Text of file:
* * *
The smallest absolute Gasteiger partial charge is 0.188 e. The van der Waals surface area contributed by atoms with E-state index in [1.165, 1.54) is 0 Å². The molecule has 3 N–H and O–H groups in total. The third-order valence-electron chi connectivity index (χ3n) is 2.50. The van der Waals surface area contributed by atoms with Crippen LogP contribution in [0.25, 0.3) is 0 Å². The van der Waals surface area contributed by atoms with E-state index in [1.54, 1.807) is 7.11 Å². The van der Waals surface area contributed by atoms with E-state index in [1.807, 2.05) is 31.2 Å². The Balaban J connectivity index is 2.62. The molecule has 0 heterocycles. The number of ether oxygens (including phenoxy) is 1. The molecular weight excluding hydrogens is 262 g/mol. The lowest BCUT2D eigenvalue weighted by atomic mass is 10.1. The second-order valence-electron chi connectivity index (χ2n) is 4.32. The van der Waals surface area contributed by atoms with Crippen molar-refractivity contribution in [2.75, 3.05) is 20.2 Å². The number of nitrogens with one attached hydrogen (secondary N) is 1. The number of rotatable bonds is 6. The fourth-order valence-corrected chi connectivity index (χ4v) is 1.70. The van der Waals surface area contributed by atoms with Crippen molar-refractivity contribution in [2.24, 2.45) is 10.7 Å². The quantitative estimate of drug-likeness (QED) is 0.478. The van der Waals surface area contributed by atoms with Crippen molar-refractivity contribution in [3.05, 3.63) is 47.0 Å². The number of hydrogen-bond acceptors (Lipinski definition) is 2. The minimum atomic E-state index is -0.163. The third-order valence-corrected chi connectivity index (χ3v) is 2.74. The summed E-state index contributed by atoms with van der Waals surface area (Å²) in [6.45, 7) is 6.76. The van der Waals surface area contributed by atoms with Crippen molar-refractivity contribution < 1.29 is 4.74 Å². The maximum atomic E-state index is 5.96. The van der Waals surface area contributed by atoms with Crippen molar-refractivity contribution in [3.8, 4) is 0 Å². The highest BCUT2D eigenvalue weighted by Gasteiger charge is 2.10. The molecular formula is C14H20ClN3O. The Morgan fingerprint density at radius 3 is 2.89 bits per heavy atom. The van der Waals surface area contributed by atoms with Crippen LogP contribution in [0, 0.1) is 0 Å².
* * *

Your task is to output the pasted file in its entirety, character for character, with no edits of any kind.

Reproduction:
The smallest absolute Gasteiger partial charge is 0.188 e. The van der Waals surface area contributed by atoms with E-state index in [1.165, 1.54) is 0 Å². The molecule has 3 N–H and O–H groups in total. The third-order valence-electron chi connectivity index (χ3n) is 2.50. The van der Waals surface area contributed by atoms with Crippen LogP contribution in [0.25, 0.3) is 0 Å². The van der Waals surface area contributed by atoms with E-state index in [1.54, 1.807) is 7.11 Å². The van der Waals surface area contributed by atoms with E-state index in [1.807, 2.05) is 31.2 Å². The Balaban J connectivity index is 2.62. The molecule has 0 heterocycles. The number of ether oxygens (including phenoxy) is 1. The molecular weight excluding hydrogens is 262 g/mol. The lowest BCUT2D eigenvalue weighted by atomic mass is 10.1. The second-order valence-electron chi connectivity index (χ2n) is 4.32. The van der Waals surface area contributed by atoms with Crippen molar-refractivity contribution in [2.75, 3.05) is 20.2 Å². The number of nitrogens with one attached hydrogen (secondary N) is 1. The number of rotatable bonds is 6. The fourth-order valence-corrected chi connectivity index (χ4v) is 1.70. The van der Waals surface area contributed by atoms with Crippen molar-refractivity contribution in [2.24, 2.45) is 10.7 Å². The quantitative estimate of drug-likeness (QED) is 0.478. The van der Waals surface area contributed by atoms with Crippen molar-refractivity contribution in [3.05, 3.63) is 47.0 Å². The number of hydrogen-bond acceptors (Lipinski definition) is 2. The minimum atomic E-state index is -0.163. The third-order valence-corrected chi connectivity index (χ3v) is 2.74. The summed E-state index contributed by atoms with van der Waals surface area (Å²) in [6.45, 7) is 6.76. The van der Waals surface area contributed by atoms with Crippen molar-refractivity contribution < 1.29 is 4.74 Å². The maximum atomic E-state index is 5.96. The van der Waals surface area contributed by atoms with Crippen molar-refractivity contribution in [3.8, 4) is 0 Å². The highest BCUT2D eigenvalue weighted by Gasteiger charge is 2.10. The molecular formula is C14H20ClN3O. The Morgan fingerprint density at radius 3 is 2.89 bits per heavy atom. The van der Waals surface area contributed by atoms with Crippen LogP contribution in [0, 0.1) is 0 Å².